He pitched inside to Cano, hit him on the knee and knocked him out of the game. Just what we needed: another injury. Actually, not just another injury but an injury to our hottest hitter. The Beckster threw in the vicinity of Cervelli’s head twice, including once after Cisco had the nerve to step out of the batter’s box. And then we get to Jeter, who was plunked squarely on the #2 on his back. I was watching via the NESN feed (thanks, MLB Network), but it was easy to see how angry some of the Yankees were — CC, A-Rod, even Mo. In fact, I don’t think I’ve ever seen Mo mad, because normally he looks like this.
Anyhow, the Beckster basically handed the Yankees the ball game, but we did get timely hits too. (You go, Randy Winn.) And even better, we got another great performance by Huuughes. He got into trouble here and there but always managed to get himself out of it, and gave us seven strong innings. Kudos. I wish D-Rob would recapture his 2009 form, but maybe he needs some time in Scranton to work things out. Dunno. What I also don’t know is why the ump didn’t warn Beckett….and whether the Yankees will retaliate tomorrow with CC on the mound. If I were a Red Sock and CC plunked me, I sure wouldn’t charge the mound and risk looking at this.
On one hand, I want to see the Yankees send a message. On the other, we don’t need any ejections or suspensions, and we certainly don’t need more injuries. I mean, Nick Johnson. Wow. When I heard he had a sore wrist and was on his way to NY for an MRI, all I could think of was that he’s becoming this guy, only with a better attitude.
To sum up, in yesterday’s post I speculated that The Rivalry might be getting a little stale. Now? Not so much.
On the eve of the first game in yet another Yankees-Red Sox series, I was feeling a little tired of The Rivalry. Seriously. Not only do we play them tomorrow night for what seems like the millionth time, but with some of the old Red Sox antagonists gone — Pedro, Schilling, Trot Nixon, Kevin Millar — I began to wonder if I could muster the same old feelings. You know the ones I’m talking about. They look like this.
Now that the Yankees are coming off a championship and have already won this season’s opening round at Fenway, I’m not quite as crazed as usual. I mean, David Ortiz pals around with A-Rod during batting practice. Mike Lowell always seems pleasant enough. And what about how Jeter jokes with Pedroia and Youkilis; the three of them act like brothers, for God’s sake.
So what’s to get all worked up about? The fans at Fenway and their “Yankees suck” chants? Even that’s so yesterday. I’m telling you, I was sitting here wondering how to psyche myself up for tomorrow night and then I lit on Boston’s starter for the game: Josh Beckett. Yesss. There’s no one I enjoy watching the Yankees beat more than the Beckster. So, for anyone reading this who’s having the same sense of malaise that I was, check out this video. It was made by a love struck Red Sox fan named Hillary. Pay particular attention to the shot of Josh with the deer. Well, the puppy one’s cool too. Anyhow, just try and watch this and then tell me you don’t want the Yanks to hit, like, 20 homers off this guy.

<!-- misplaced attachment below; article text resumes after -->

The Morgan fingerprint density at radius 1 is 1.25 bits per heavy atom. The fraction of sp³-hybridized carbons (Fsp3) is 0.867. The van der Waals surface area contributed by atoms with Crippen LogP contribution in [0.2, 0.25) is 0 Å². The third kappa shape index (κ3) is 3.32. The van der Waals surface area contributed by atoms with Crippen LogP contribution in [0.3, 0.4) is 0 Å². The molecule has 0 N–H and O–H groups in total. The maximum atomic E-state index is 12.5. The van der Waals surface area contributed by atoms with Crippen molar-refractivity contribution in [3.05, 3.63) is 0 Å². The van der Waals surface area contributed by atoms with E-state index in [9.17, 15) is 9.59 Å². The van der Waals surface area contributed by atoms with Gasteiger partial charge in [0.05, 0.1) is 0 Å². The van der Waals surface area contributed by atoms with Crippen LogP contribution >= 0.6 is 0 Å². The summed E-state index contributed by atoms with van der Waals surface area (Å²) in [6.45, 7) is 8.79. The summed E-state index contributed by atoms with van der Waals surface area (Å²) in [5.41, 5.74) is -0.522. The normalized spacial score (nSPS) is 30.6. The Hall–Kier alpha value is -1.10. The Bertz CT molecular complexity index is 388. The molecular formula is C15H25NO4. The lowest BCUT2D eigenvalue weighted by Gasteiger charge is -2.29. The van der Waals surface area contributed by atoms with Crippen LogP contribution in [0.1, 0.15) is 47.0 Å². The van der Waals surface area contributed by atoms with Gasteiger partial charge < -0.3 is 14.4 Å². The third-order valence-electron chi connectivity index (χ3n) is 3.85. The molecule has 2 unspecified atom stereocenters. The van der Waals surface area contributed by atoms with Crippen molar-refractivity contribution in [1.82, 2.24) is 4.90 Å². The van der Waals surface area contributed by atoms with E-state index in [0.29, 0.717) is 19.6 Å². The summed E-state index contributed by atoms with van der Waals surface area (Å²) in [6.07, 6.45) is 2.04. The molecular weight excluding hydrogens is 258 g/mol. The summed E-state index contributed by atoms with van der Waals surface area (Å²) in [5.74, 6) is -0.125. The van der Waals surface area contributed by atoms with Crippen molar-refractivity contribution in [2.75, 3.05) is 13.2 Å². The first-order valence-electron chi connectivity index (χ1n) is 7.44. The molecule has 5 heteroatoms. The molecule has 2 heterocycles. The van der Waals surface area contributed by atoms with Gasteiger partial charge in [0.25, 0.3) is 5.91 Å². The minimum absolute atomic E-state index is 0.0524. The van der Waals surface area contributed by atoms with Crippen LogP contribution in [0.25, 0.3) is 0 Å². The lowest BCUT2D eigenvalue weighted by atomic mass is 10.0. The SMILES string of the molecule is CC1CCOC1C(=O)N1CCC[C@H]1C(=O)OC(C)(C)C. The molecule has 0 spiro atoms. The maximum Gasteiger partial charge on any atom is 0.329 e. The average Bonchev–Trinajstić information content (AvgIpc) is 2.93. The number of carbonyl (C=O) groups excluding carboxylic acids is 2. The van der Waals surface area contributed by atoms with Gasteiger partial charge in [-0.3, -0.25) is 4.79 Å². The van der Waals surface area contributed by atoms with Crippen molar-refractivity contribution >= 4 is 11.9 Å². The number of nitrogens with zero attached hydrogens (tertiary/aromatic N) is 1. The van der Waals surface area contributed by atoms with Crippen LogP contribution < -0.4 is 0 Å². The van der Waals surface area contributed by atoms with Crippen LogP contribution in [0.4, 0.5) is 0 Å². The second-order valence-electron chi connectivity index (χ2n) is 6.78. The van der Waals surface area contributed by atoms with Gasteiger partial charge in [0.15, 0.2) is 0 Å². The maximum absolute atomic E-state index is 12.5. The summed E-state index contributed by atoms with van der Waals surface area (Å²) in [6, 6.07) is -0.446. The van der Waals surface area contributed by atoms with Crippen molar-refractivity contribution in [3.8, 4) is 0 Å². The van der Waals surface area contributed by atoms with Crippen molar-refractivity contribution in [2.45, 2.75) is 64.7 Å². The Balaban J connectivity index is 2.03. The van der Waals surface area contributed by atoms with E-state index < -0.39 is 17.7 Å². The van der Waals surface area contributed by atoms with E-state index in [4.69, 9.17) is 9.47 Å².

I would have preferred the “W,” obviously, but the Yanks aren’t going to win every game (aren’t I philosophical). And this one did have its happy moments:
CC’s early dominance.
Swisher’s at bat in the 4th when he worked the walk to extend the inning.
Jeter and Gardner’s double steal.
Cano’s two hits.
Knocking out Beckett.
Oh, and it was swell seeing Pedro again.
The game also reminded me how nauseating it is when the bullpen gives it up. Thumbs down to:
Chan Ho Park for looking like a different pitcher than the one at spring training.
Damaso Marte for picking up where he left off in the 2009 regular season.
Joba for not throwing with the kind of velocity he used to. (Where did it go?)
Also requiring a spanking were:
Brett Gardner for that crappy throw home (not even close).
Nick Swisher for letting Youkilis’ ball roll to the wall.
Cano for settling for a single when he might have had a double.
Jorge for allowing the passed ball.
Joe Girardi for not pulling CC when he was clearly out of gas.
The Yankees for not carrying another lefty (can you say Boone Logan!).
And then there was Steven Tyler singing “God Bless America.”
At first I thought we were getting a mother/daughter combo. But then “she” turned out to be “he,” and he made me appreciate even the dearly departed Kate Smith. Neil Diamond came next, and, well, I think I’ll just say that I wish him well in his future gigs at casinos and bar mitzvahs.
I’m actually glad for Monday’s off-day. I’m exhausted. As usual, Yankees-Red Sox led to compelling baseball and I was thrilled that the season had finally arrived, but we had a ripple effect from the earthquake in Baja before the game started. No damage here, just a few seconds of rolling, which unnerved me and made me and my neighbors feel kind of seasick.